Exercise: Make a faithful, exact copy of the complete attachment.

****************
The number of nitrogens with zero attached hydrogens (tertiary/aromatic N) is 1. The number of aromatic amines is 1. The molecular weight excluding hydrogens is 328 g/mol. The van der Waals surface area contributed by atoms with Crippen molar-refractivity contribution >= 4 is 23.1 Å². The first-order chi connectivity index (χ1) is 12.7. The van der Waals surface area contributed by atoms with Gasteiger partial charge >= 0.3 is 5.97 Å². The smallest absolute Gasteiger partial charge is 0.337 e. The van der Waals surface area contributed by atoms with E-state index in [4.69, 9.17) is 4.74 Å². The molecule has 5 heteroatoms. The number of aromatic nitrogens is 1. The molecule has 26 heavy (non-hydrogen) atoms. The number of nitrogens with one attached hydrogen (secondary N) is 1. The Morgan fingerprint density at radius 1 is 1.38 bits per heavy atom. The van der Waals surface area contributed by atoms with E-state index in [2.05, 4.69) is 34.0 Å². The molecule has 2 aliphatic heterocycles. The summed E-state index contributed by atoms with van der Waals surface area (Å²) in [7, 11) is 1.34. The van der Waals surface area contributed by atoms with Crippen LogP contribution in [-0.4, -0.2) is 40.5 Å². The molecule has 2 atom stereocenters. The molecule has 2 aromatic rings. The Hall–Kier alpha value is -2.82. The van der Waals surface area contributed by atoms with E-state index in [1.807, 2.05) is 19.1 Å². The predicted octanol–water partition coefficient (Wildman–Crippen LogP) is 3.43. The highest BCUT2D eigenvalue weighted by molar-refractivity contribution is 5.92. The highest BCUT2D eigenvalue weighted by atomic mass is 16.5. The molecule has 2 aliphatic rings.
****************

The number of nitrogens with zero attached hydrogens (tertiary/aromatic N) is 1. The number of aromatic amines is 1. The molecular weight excluding hydrogens is 328 g/mol. The van der Waals surface area contributed by atoms with Crippen molar-refractivity contribution >= 4 is 23.1 Å². The first-order chi connectivity index (χ1) is 12.7. The van der Waals surface area contributed by atoms with Gasteiger partial charge >= 0.3 is 5.97 Å². The smallest absolute Gasteiger partial charge is 0.337 e. The van der Waals surface area contributed by atoms with E-state index in [4.69, 9.17) is 4.74 Å². The molecule has 5 heteroatoms. The number of aromatic nitrogens is 1. The molecule has 26 heavy (non-hydrogen) atoms. The number of nitrogens with one attached hydrogen (secondary N) is 1. The Morgan fingerprint density at radius 1 is 1.38 bits per heavy atom. The van der Waals surface area contributed by atoms with E-state index in [2.05, 4.69) is 34.0 Å². The molecule has 2 aliphatic heterocycles. The summed E-state index contributed by atoms with van der Waals surface area (Å²) in [7, 11) is 1.34. The van der Waals surface area contributed by atoms with Crippen LogP contribution in [-0.4, -0.2) is 40.5 Å². The molecule has 2 atom stereocenters. The molecule has 2 aromatic rings. The Hall–Kier alpha value is -2.82. The van der Waals surface area contributed by atoms with E-state index in [1.807, 2.05) is 19.1 Å². The predicted octanol–water partition coefficient (Wildman–Crippen LogP) is 3.43. The highest BCUT2D eigenvalue weighted by molar-refractivity contribution is 5.92. The highest BCUT2D eigenvalue weighted by atomic mass is 16.5. The molecule has 2 aliphatic rings.